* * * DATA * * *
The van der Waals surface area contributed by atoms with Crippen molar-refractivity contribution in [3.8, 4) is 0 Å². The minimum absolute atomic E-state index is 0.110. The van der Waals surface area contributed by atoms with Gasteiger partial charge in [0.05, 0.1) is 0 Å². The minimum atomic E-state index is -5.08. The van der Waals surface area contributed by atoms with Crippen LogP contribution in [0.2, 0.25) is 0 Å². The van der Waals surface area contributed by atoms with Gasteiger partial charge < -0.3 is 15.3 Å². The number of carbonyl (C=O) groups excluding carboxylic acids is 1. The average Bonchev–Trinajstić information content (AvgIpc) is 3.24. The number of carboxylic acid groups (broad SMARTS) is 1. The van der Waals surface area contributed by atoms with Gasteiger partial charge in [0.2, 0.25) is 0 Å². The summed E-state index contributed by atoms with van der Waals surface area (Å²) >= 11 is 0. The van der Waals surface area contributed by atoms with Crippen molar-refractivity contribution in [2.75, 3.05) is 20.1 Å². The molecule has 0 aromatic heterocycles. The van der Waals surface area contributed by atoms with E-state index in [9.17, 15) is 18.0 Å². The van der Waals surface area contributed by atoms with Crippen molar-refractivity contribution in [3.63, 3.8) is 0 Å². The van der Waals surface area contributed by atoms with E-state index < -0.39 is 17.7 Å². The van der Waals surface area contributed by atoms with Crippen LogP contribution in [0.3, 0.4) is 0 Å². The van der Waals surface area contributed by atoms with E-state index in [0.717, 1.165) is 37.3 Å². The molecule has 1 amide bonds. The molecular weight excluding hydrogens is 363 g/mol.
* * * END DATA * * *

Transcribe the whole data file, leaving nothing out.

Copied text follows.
The van der Waals surface area contributed by atoms with Crippen molar-refractivity contribution in [3.8, 4) is 0 Å². The minimum absolute atomic E-state index is 0.110. The van der Waals surface area contributed by atoms with Gasteiger partial charge in [0.05, 0.1) is 0 Å². The minimum atomic E-state index is -5.08. The van der Waals surface area contributed by atoms with Crippen LogP contribution in [0.2, 0.25) is 0 Å². The van der Waals surface area contributed by atoms with Gasteiger partial charge < -0.3 is 15.3 Å². The number of carbonyl (C=O) groups excluding carboxylic acids is 1. The average Bonchev–Trinajstić information content (AvgIpc) is 3.24. The number of carboxylic acid groups (broad SMARTS) is 1. The van der Waals surface area contributed by atoms with Gasteiger partial charge in [0.2, 0.25) is 0 Å². The summed E-state index contributed by atoms with van der Waals surface area (Å²) >= 11 is 0. The van der Waals surface area contributed by atoms with Crippen molar-refractivity contribution in [2.75, 3.05) is 20.1 Å². The molecule has 0 aromatic heterocycles. The van der Waals surface area contributed by atoms with E-state index in [9.17, 15) is 18.0 Å². The van der Waals surface area contributed by atoms with Crippen molar-refractivity contribution in [3.63, 3.8) is 0 Å². The van der Waals surface area contributed by atoms with E-state index < -0.39 is 17.7 Å². The van der Waals surface area contributed by atoms with Crippen LogP contribution in [0.3, 0.4) is 0 Å². The van der Waals surface area contributed by atoms with E-state index in [0.717, 1.165) is 37.3 Å². The molecule has 1 amide bonds. The molecular weight excluding hydrogens is 363 g/mol.